The Lost Boys of Sudan

Over 30 years ago, Sudan’s civil war uprooted 20,000 Sudanese children. They were known as the Lost Boys.  

In 1987, civil war drove an estimated 20,000 young boys from their families and villages in southern Sudan. Most just six or seven years old, they fled to Ethiopia to escape death or induction into the northern army. They walked more than a thousand miles, half of them dying before reaching Kakuma refugee camp in Kenya. The survivors of this tragic exodus became known as the Lost Boys of Sudan.

In 2001, close to four thousand Lost Boys came to the United States seeking peace, freedom, and education. The International Rescue Committee helped hundreds of them to start new lives in cities across the country.

War and Flight

The outbreak of civil war in Sudan in 1983 brought with it circumstances that would permanently alter the lives of thousands of Sudanese boys and young men. As forces of the government of northern Sudan resumed its campaign against the Sudanese People's Liberation Army (SPLA), the southern-based rebel group began inducting boys into the movement.

In the next few years, an estimated 20,000 Sudanese children fled their homeland in search of safety in what turned out to be a treacherous 1,000-mile journey to Ethiopia.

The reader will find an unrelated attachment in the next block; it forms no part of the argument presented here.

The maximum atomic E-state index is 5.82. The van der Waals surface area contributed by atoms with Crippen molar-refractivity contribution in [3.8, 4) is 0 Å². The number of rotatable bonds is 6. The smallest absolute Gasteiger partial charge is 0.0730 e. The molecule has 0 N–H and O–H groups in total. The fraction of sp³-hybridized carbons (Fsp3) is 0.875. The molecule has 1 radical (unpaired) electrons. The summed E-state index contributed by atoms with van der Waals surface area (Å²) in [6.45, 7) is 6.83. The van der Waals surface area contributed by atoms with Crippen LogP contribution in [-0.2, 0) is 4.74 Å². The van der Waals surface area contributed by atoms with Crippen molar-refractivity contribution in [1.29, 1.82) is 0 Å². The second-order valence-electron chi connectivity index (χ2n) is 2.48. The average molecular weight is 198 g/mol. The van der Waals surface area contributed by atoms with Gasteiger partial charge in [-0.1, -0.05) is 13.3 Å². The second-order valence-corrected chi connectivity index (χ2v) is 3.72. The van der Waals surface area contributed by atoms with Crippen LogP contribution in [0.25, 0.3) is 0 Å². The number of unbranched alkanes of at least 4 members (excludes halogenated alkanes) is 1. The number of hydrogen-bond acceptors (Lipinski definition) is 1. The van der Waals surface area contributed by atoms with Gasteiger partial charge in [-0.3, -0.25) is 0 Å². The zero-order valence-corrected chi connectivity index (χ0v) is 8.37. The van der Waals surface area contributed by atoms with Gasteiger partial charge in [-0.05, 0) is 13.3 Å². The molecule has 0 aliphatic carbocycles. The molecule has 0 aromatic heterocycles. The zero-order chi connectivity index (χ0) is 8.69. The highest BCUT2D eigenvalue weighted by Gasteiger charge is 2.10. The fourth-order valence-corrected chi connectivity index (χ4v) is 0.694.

Wandering in and out of war zones, these "Lost Boys" spent the next four years in dire conditions. Thousands of boys lost their lives to hunger, dehydration, and exhaustion. Some were attacked and killed by wild animals; others drowned crossing rivers and many were caught in the crossfire of fighting forces.

Kakuma Refugee Camp

In 1991, war in Ethiopia sent the young refugees fleeing again and approximately a year later they began trickling into northern Kenya. Some 10,000 boys, between the ages of eight and 18, eventually made it to the Kakuma Refugee Camp—a sprawling, parched settlement of mud huts where they would live for the next eight years under the care of refugee relief organizations like the IRC.

The IRC began working in Kakuma in 1992 to assist the Lost Boys and other refugees fleeing the fighting in Sudan. Its programs expanded over time to include all of the camp’s health services: treating refugees who arrived malnourished or sick, offering rehabilitation programs for those who were disabled, and working to prevent outbreaks of disease.

Older boys took part in IRC education programs and received support to learn trades and start small businesses to earn money to supplement relief rations. The IRC also helped these young entrepreneurs start savings accounts and access small loans to invest in their futures.

“The IRC’s health, sanitation, community services and education programs touched, in one way or another, the lives of all the Lost Boys who were in Kakuma and who were eventually resettled in the U.S.A.,” recalled Jason Phillips, who managed IRC programs in the camp from 2000 to 2001. “We accompanied and supported them throughout a large part of their journey.”